source tesis ilmu komunikasi kuantitatif viagra purchase kidney disease nexium https://medpsychmd.com/nurse/amoxicillin-500mg-buy-online-uk/63/ https://cwstat.org/termpaper/research-paper-examples-on-abortion/50/ essay about my happiness uf application essay enter https://homemods.org/usc/ib-theory-of-knowledge-essay/46/ https://caberfaepeaks.com/school/aeonline-2008-essay-requirements/27/ go to site draft thesis statement enter https://ramapoforchildren.org/youth/homework-help-high-school-geometry/47/ https://norfolkspca.com/medservice/best-online-generic-cialis/14/ can i take cialis and uroxatral https://climbingguidesinstitute.org/7988-brief-introduction-of-yourself-essay/ essayer thesaurus vendo viagra en antofagasta cialis na mnie nie dziala how to tie a shoe essay source url among the hidden literary analysis https://www.cei.utah.edu/wp-content/blogs.dir/15/files/2013/?speech=clean-india-essay-with-heading philosophy essay ghostwriters for hire go here follow url essay how a friend help you in difficult time go here utilitarianism essay conclusion
I love beef stroganoff. I loved it 20 years ago made with a can of mushroom soup, I loved it a couple years ago when I started making a “deconstructed” version with beautiful rare steak set upon a golden mushrooms and cream, and I loved it last night when I decided to try it with tender chicken thighs and a deeply flavoured mushroom sauce amped up with marsala, Dijon mustard, and tomato paste.
In doing my research for this recipe I found out that Stroganoff was a real guy! A Russian noble, Count Stroganoff was born into a wealthy family in the late 1700’s and was a General in the Napoleonic Wars. The original recipe was named after him by a French cook who, trying to combine his traditional cooking with a taste of Stroganoff’s homeland, invented the dish using French mustard to season beef and adding a dollop of Russian sour cream. Voila! (or вуаля! in Russian).
And, I mean, what doesn’t taste better with a bit of sour cream?!?! Can you imagine eating a perogie without it? Or borscht? (Wow, it really is an Eastern European thing, isn’t it?!) I even add it to my favourite savoury pie crust here!
The best tip I can offer, don’t rush frying the chicken or the mushrooms. Make sure the chicken has a golden crust on both sides and the mushrooms have a nice sear. I did my mushrooms in two batches and each batch took 7-8 minutes. Crowding the mushrooms in the pan just steams them and the golden browning on the mushrooms really adds to the flavour of the dish.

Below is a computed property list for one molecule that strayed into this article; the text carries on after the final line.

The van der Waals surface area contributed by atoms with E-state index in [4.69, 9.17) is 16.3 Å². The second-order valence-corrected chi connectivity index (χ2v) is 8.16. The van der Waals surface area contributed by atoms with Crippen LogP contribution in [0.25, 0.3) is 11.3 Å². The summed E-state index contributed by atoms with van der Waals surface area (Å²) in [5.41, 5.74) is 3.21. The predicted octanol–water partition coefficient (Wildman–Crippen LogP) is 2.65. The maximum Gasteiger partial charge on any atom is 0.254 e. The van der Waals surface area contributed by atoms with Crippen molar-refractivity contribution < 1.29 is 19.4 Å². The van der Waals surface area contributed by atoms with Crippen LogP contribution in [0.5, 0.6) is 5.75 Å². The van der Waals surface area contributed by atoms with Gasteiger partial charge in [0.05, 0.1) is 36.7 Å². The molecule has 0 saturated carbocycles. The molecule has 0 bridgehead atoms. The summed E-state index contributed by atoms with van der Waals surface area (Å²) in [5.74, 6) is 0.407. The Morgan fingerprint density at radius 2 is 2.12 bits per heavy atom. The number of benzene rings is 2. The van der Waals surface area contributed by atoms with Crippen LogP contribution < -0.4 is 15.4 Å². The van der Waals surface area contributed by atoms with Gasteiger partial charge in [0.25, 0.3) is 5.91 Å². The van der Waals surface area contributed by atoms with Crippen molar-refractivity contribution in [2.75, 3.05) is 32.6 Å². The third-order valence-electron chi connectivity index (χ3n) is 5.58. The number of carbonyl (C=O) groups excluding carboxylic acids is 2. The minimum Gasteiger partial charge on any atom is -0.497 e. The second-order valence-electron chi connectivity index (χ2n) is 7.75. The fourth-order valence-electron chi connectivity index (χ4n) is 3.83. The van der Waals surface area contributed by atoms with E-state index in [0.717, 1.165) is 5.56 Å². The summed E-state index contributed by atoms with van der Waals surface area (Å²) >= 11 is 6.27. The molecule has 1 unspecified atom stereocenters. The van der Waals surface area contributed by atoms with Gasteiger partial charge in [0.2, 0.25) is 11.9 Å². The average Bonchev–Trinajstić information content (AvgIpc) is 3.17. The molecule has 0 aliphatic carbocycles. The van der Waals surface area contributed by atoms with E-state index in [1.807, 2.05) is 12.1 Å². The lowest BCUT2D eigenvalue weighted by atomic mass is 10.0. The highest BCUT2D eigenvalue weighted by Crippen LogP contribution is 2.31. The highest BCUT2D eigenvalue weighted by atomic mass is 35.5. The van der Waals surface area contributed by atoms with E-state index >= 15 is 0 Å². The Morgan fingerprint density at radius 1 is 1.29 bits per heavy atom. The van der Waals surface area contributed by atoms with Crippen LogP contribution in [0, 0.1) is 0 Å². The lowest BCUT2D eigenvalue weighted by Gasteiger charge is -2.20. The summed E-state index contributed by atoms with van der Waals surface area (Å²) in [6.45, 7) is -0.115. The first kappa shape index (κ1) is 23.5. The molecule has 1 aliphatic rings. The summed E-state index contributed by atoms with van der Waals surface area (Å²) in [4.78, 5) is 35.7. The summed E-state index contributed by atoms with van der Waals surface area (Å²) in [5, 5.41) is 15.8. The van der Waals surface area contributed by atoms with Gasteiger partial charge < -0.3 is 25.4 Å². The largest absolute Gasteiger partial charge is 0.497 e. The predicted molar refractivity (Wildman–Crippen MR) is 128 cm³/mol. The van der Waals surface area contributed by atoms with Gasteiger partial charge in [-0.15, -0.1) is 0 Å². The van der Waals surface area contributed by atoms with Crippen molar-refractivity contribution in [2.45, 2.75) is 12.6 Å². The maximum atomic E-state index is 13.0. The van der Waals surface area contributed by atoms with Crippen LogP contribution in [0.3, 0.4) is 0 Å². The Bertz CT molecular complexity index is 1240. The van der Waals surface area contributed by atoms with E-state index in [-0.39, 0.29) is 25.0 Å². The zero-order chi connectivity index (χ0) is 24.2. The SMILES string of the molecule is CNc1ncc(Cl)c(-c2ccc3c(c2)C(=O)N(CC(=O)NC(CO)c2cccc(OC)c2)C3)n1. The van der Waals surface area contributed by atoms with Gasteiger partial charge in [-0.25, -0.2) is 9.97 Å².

1 pound boneless, skinless chicken thighs, each cut into 2-3 large chunks
1 pound mushrooms, cleaned and sliced (I used brown)
1/2 large onion, diced
1 large clove garlic, minced
2 tsp tomato paste
1 1/2 TBS flour
1/4 cup marsala or dry vermouth (or white wine, or extra chicken stock)
1 1/2 cups chicken stock
1 tsp Dijon mustard
1 tsp worcestershire
1/2 tsp mild paprika
1 tsp kosher salt (or 1/2 tsp sea salt) and pepper to taste
couple sprigs of fresh thyme (or 1/2 tsp dried)
1/2 cup sour cream
fresh chopped parsley or other fresh herb for garnish, I used basil because it’s what I had (optional)
Mix chicken stock with mustard, worcestershire sauce, paprika, salt and pepper. Set aside.
Heat large saute pan with a glug of oil or some sort of fat (I used schmaltz) over medium high. Salt and pepper chicken thighs and fry 4-5 minutes per side until they have a nice golden brown crust. Don’t worry if they are not cooked through, they will cook more later. Remove to side plate.
Add another glug of oil if necessary and fry mushrooms until they lose their liquid and turn a lovely golden brown. This will take 7-8 minutes. Remove to the same side plate as the chicken.
Add another glug of oil if necessary and add onions, fry for a couple minutes then add garlic (garlic tends to burn so I give the onions a head start). Fry until just starting to brown. Stir in tomato paste for 1 minute and then sprinkle flour over mixture and stir for another minute.
Deglaze with marsala until the alcohol is almost gone. Then add chicken stock spice mixture and fresh thyme. Tip in the chicken thighs, mushrooms, and any liquid that has collected. Turn heat to low and simmer for 5-10 minutes until chicken is cooked through.
Remove from heat and stir in sour cream. Taste and re-season. We enjoyed this over pasta but it would be delicious over white or wild rice.